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The Froggy Reach of Yahweh
Recently our family watched the animated film
The Prince of Egypt. It was exceedingly imaginative at times,
but overall it was pretty good. I was able to resist the
temptation of clicking the pause button every time there was a
discrepancy with the biblical Book of Exodus. I think it would
have been stronger drama had it stuck closer to the Exodus account - the
Exodus narrative is just hard to improve upon. For example, the
scene at the burning bush was fascinating, but it was not as rich in
conversation between Yahweh and Moses as is Exodus.
What I appreciated most about the story was: (1) the total effect -
Yahweh by means of Moses setting His people free from bondage to Egypt,
Egypt’s gods, and especially Pharaoh, thus displaying the awesome power
of Yahweh, and (2) that it did call us to re-imagine the exodus event.
Too often we read Scripture without using our imaginations, without
putting ourselves into the stories, without seeing and feeling the world
of the stories. Hopefully The Prince of Egypt, while
imagining for us (and sometimes imagining too much), stimulated our own
powers of imagination so that when we read Scripture it will more easily
come to life. We need to become “animated” readers.
This passage tells us of the plague/mighty act of judgment of the
frogs. Two things in particular stand out in the plague of the
frogs. First, the frogs come up from the Nile and cover the land
of Egypt. They do not stop at Pharaoh’s door but enter into his
house. Even more, they enter into both his bedroom and his
kitchen. And if that were not enough, they jump in his oven, his
bread troughs, and even his bed. The frogs are not respecters of
Pharaoh. They have the nerve to jump on his very person.
Now, no one in all Egypt would have dared to jump on Pharaoh.
No one would go barging into the palace, let alone Pharaoh’s personal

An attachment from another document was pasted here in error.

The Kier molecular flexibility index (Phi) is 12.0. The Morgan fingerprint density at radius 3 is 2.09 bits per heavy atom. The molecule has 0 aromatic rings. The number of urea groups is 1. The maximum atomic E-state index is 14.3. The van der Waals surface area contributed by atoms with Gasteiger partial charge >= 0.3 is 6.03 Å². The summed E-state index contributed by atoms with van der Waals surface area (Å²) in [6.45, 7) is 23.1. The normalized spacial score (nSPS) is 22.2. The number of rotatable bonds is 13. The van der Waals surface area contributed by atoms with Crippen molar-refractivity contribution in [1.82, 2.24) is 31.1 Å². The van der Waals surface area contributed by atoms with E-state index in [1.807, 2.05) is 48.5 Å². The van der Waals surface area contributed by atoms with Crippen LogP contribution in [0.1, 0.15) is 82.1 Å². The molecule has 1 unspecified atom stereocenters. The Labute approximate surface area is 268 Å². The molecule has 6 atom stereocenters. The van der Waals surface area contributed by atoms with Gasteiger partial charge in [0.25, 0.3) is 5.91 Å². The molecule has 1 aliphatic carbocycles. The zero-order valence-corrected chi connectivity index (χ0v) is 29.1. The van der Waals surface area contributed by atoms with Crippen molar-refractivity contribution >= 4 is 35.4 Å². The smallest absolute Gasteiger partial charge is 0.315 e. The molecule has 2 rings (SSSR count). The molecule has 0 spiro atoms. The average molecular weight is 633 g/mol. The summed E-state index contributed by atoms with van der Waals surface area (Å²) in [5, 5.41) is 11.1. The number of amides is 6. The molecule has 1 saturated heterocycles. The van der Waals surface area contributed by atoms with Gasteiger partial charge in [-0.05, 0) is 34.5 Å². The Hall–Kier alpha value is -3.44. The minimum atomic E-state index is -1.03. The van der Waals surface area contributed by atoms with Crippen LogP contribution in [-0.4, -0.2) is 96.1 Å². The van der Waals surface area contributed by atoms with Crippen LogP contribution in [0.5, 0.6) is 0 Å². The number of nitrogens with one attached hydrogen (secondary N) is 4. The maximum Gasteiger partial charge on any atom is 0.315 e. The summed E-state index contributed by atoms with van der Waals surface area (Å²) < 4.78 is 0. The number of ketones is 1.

quarters and kitchen. But Pharaoh’s dignity is not too much for
Yahweh. Yahweh is able to reach Pharaoh in his most unreachable
quarters and to reduce him to fighting off frogs. No one, no
matter how high and mighty, is beyond the reach of Yahweh and the jump
of Yahweh’s frogs. The frogs of Yahweh can invade, land upon, and
humble anyone. That’s good news when you find yourself oppressed
by a modern day Pharaoh.
Second, in Egypt frogs were the symbol of the goddess Heqt, or Heqat.
This goddess was depicted as having a frog head and was worshipped as
the goddess who assisted women in childbirth and who gave breath to
humanity. According to Egyptian mythology, the ram-headed god
Khnum created humans out of clay and Heqt, his frog-headed goddess wife,
breathed life into them. Thus, Egyptians worshipped Heqt as the
giver of breath and birth. It has been said that Heqt was so
revered that to even accidentally kill a frog was punishable by death.
Yahweh’s power to bring up frogs from the Nile and cover the whole
land of Egypt with them, and then to remove them by death, is a
demonstration that Yahweh does not answer to Heqt or Pharaoh.
More, Yahweh is the one who formed Adam from the dust and breathed into
his nostrils the breath of life. And Yahweh is the one who assists
women in childbirth. Hear Eve’s testimony from Gen. 4:1, “With the help
of Yahweh I have brought forth a man.” Yahweh, and not Heqt, is
the giver of breath and birth. In this mighty act of judgment
involving swarms of frogs, Yahweh lays claim to being the sole source of
birth and breath, even in Egypt.
But what does this judgment on frog-headed Heqt and Pharaoh have to
do with us? We certainly do not worship Heqt as the giver of
breath and for the most part we do not overly revere frogs. True,
but do we recognize who gives us our breath? Do we know to whom
our breath belongs? We need to hear afresh that our breath comes
from Yahweh and that breath belongs to Yahweh.
Too often we take our breath for granted, think that it belongs to
us, and imagine that we have, or will one day have, the ability to
manufacture or clone breath. We suppose that we have the ability
to rightly discern quality of breath, with the privilege and power to
eliminate bad breath and only permit good breath to be. Breath is
seemingly reduced to a matter of preference and convenience. And
this is to ignore the core truth that breath belongs to Yahweh. It
is Yahweh’s to give, for Yahweh alone is the breath-giving One.
The psalmist exhorts, “Let everything that has breath praise the
LORD!” Why? Because Yahweh is the giver of breath.
Because all breath belongs to Yahweh. The only appropriate
response to the breath giving One is to render our gift breath back in
service and in praise.
Voice Bible Studies
Issues in Interpretation
Key Biblical Dates
The Bible's Storyline
of the Exodus